For years I had wondered what it would be like to be my own boss and this job loss gave me the chance to find out. I had lots of experience under my belt, I had lots of contacts and my severance package would tied me over for nearly a year.

So, I did it. I started my own business and it was successful. I was able to work from home and set my own hours. It was great. And, I enjoyed it for five years.

Then a new opportunity crossed my path and I jumped at it. Yes, it would mean going back into an office with set hours and a daily grind. But, it was a learning experience I wanted and it was a steady paycheck with great benefits (I would no longer have to pay for my health insurance!). So, I accepted the position and stayed for two years.

But, then it happened again: I lost that job too! And, I was propelled right back into all those feelings of anger and disbelief and sadness. But, this time, I knew these feelings were coming and I knew that I should embrace them or I would not be able to move on.

The denial. The anger. The bargaining. The depression. The acceptance. The five stages of grief are not just feelings you get when someone dies. They are feelings you get anytime you lose something. And, losing your job feels like a death.

One thing that kept me from complete despair was that I knew I was not alone because, unfortunately, we live in a time where being downsized is not an exclusive club. So, I knew that I should not succumb to the feelings of shame because I had nothing for which to be ashamed. In fact, their loss was my gain! I am a good person with many talents. I have a great family and lots of wonderful friends. I could get through this.

However, navigating unemployment is not easy. Every day is a struggle. Sleepless nights are not uncommon. And, I knew I could not survive on my own. Now was the time to lean on my family and friends. Find things that made me happy and do them. Enjoy the freedom of having the time to do what I wanted when I wanted. Anything positive made me feel better and gave me the strength to move on.

The interesting thing was, with this second job loss, I found myself treading water. I still had active clients from my freelance business, so there was some money coming in, but, after a few weeks of reading job listings, I discovered nothing sounded interesting or exciting. There were plenty of positions that I could do, but I wasn’t sure I really wanted to do any of them.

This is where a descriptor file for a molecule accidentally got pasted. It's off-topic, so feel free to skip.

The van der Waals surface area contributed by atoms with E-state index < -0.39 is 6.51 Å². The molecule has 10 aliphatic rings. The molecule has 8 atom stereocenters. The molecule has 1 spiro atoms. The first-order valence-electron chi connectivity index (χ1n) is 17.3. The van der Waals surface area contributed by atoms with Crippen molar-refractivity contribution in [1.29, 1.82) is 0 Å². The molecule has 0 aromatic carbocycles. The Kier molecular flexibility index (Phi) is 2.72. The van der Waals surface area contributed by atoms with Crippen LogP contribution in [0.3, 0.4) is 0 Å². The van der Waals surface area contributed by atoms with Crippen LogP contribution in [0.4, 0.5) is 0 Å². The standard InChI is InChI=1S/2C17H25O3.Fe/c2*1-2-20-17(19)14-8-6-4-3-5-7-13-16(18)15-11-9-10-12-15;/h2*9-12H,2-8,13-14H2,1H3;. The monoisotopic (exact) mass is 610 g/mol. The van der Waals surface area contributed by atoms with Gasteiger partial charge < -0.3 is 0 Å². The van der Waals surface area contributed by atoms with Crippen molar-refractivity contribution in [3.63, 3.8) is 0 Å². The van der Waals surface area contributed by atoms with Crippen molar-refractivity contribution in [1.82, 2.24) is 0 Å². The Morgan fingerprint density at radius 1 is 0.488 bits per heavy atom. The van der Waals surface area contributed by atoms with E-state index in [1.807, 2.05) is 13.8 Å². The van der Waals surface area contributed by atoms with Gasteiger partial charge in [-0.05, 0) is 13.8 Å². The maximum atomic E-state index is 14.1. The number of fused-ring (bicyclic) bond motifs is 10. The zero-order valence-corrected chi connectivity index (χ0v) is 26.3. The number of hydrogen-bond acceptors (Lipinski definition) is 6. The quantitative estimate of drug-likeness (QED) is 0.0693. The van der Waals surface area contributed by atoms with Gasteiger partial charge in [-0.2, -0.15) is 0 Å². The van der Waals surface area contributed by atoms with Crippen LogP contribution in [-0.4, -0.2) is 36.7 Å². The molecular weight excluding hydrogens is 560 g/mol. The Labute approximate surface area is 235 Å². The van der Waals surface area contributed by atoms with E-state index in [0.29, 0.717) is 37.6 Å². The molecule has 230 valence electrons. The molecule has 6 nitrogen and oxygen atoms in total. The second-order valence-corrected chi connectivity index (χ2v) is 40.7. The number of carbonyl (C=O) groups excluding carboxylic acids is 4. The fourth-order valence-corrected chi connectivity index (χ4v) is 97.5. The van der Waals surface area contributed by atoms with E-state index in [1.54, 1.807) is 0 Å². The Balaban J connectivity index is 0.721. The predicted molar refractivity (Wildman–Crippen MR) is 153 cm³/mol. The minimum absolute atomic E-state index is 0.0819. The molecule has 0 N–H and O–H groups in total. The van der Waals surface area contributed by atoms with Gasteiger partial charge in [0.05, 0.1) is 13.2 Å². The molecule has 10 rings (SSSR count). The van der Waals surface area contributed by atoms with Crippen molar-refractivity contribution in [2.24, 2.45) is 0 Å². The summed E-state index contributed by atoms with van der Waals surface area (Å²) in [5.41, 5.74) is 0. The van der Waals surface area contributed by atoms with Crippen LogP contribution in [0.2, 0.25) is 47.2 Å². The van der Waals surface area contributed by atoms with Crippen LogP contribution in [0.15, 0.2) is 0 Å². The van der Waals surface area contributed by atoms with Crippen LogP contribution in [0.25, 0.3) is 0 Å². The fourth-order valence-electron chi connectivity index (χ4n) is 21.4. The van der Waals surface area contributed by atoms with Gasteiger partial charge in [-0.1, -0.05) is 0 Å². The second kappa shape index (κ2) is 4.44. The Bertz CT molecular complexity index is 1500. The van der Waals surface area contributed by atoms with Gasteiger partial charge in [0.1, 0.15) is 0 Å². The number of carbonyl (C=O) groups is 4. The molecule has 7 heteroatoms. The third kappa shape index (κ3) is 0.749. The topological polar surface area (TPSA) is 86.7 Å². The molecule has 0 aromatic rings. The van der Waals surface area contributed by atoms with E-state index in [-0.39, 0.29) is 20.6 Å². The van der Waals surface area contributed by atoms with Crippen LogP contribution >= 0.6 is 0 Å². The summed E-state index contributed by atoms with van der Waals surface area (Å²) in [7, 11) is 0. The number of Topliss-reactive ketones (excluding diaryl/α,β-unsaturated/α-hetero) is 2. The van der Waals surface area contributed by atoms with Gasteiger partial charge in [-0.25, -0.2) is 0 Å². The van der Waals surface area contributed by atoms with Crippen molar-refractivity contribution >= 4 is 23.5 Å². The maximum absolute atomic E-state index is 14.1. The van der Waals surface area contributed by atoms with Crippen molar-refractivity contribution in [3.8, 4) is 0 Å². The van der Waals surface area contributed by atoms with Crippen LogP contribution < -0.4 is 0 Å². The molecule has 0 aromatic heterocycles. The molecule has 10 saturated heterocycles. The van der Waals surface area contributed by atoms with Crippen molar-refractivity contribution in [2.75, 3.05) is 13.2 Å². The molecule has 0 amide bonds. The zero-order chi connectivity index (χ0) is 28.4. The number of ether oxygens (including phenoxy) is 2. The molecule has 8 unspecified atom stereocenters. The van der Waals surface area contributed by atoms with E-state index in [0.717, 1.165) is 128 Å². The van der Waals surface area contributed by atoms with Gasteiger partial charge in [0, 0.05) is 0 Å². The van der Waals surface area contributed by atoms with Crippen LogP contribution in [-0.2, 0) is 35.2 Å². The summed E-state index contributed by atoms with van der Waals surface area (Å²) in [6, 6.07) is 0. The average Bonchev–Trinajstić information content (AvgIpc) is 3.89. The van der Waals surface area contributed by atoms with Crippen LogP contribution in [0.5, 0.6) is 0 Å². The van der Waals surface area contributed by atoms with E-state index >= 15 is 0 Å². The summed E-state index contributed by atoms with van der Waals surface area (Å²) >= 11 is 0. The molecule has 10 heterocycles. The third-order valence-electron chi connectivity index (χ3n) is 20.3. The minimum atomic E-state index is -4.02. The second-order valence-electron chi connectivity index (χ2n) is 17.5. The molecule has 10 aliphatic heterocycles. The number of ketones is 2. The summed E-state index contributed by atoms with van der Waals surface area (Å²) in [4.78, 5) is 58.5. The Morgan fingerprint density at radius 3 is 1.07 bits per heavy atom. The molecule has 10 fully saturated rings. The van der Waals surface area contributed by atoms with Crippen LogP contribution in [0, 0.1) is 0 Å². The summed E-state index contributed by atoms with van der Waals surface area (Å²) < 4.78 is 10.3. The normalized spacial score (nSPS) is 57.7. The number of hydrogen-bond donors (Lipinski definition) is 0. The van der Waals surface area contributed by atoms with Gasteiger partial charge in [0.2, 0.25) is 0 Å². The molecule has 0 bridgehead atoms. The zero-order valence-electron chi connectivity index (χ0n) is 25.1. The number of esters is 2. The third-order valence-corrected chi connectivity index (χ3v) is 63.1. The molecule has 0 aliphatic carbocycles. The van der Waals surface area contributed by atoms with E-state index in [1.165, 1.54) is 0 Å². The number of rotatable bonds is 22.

Then, one day, I was out to lunch with a friend and she asked, “What kind of job are you looking for?” and I didn’t know how to answer that question!

I instead heard myself say, “I’ve been in marketing and communications for more than 20 years. It’s been fun and I’m good at it. But, maybe I should reassess my career? Maybe this time I should not do a traditional job hunt? Maybe I should instead focus on me: my agenda, my wishes and my dreams?”

So, after lunch, I went to a bookstore, purchased the time-honored tome “What Color Is Your Parachute?”* and spent an entire weekend diligently reading and doing the workbook exercises. At first, I felt kind of silly and wondered if it could really work? But, then I did The Flower Exercise and I started to see themes and patterns emerge.

With The Flower Exercise, you take one question, “Who am I?” and answer it in 10 different ways. After that, you look at each of your answers and write why you said that and what turns you on about that answer. Then, you go back and arrange them in order of priority, (e.g., which identity is most important to you?).

After doing this, I found my top three identities: I’m a writer. I’m a designer. I’m a cook/foodie.

While all three of these answers were not surprising to me or anyone who knows me, I did realize something: my entire career had focused on the first two, so what if I shifted gears and focused on the third one?

Just the thought of making this shift got me excited! I immediately had ideas about how I could translate this into a job . . .

  • I could write a food blog
  • I could become a caterer
  • I could become a food magazine editor
  • I could become a personal chef

Even though for years my friends have told me that I should cook for a living, this truly was a head-smack moment for me!

It’s been a little over a week since my epiphany and, while I have no idea where my newfound purpose is going to take me, things are already happening: I have a catering job lined up for a bachelorette dinner and I found an informative website for the American Personal & Private Chef Association that includes home-study training programs. I also have scheduled another lunch with a friend: one who is a trained chef.

So, while losing your job can cause a lot of grief and pain, it can also bring a lot of joy and hope. The key is to not give in to the despair and instead open your mind to new ideas. You might just find they are not really new, just different – and exciting!

*What Color Is Your Parachute? 2011: A Practical Manual for Job-Hunters and Career-Changers by Richard Nelson Bolles ISBN: 978-1-58008-270-9